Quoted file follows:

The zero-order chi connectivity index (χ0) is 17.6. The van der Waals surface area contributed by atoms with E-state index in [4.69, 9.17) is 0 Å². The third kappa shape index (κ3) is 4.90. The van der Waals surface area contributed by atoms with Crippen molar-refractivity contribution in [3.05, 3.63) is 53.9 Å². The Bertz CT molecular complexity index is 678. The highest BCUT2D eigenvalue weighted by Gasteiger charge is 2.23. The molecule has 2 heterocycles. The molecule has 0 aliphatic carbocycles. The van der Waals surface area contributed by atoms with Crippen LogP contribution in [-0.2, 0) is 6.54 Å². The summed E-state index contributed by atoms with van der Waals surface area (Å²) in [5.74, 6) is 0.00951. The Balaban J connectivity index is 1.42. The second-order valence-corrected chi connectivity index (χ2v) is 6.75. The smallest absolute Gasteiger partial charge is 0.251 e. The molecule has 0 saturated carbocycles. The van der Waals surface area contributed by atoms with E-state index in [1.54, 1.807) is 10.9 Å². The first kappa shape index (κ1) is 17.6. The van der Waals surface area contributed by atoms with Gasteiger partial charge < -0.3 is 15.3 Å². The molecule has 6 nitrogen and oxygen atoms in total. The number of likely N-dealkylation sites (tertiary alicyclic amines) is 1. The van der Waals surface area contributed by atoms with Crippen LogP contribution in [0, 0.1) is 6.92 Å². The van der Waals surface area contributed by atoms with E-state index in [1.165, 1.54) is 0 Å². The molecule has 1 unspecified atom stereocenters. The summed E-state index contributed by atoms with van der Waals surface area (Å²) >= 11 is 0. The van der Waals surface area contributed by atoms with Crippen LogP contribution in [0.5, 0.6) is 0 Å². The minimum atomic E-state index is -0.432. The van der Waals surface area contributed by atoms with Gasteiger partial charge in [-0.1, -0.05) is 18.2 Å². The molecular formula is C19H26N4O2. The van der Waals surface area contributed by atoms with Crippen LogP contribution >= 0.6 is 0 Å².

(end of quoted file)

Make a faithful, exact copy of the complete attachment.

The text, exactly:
The zero-order chi connectivity index (χ0) is 17.6. The van der Waals surface area contributed by atoms with E-state index in [4.69, 9.17) is 0 Å². The third kappa shape index (κ3) is 4.90. The van der Waals surface area contributed by atoms with Crippen molar-refractivity contribution in [3.05, 3.63) is 53.9 Å². The Bertz CT molecular complexity index is 678. The highest BCUT2D eigenvalue weighted by Gasteiger charge is 2.23. The molecule has 2 heterocycles. The molecule has 0 aliphatic carbocycles. The van der Waals surface area contributed by atoms with Crippen LogP contribution in [-0.2, 0) is 6.54 Å². The summed E-state index contributed by atoms with van der Waals surface area (Å²) in [5.74, 6) is 0.00951. The Balaban J connectivity index is 1.42. The second-order valence-corrected chi connectivity index (χ2v) is 6.75. The smallest absolute Gasteiger partial charge is 0.251 e. The molecule has 0 saturated carbocycles. The van der Waals surface area contributed by atoms with E-state index in [1.54, 1.807) is 10.9 Å². The first kappa shape index (κ1) is 17.6. The van der Waals surface area contributed by atoms with Gasteiger partial charge < -0.3 is 15.3 Å². The molecule has 6 nitrogen and oxygen atoms in total. The number of likely N-dealkylation sites (tertiary alicyclic amines) is 1. The van der Waals surface area contributed by atoms with Crippen LogP contribution in [0, 0.1) is 6.92 Å². The van der Waals surface area contributed by atoms with E-state index in [1.165, 1.54) is 0 Å². The molecule has 1 unspecified atom stereocenters. The summed E-state index contributed by atoms with van der Waals surface area (Å²) >= 11 is 0. The van der Waals surface area contributed by atoms with Crippen LogP contribution in [0.5, 0.6) is 0 Å². The minimum atomic E-state index is -0.432. The van der Waals surface area contributed by atoms with Gasteiger partial charge in [-0.1, -0.05) is 18.2 Å². The molecular formula is C19H26N4O2. The van der Waals surface area contributed by atoms with Crippen LogP contribution >= 0.6 is 0 Å².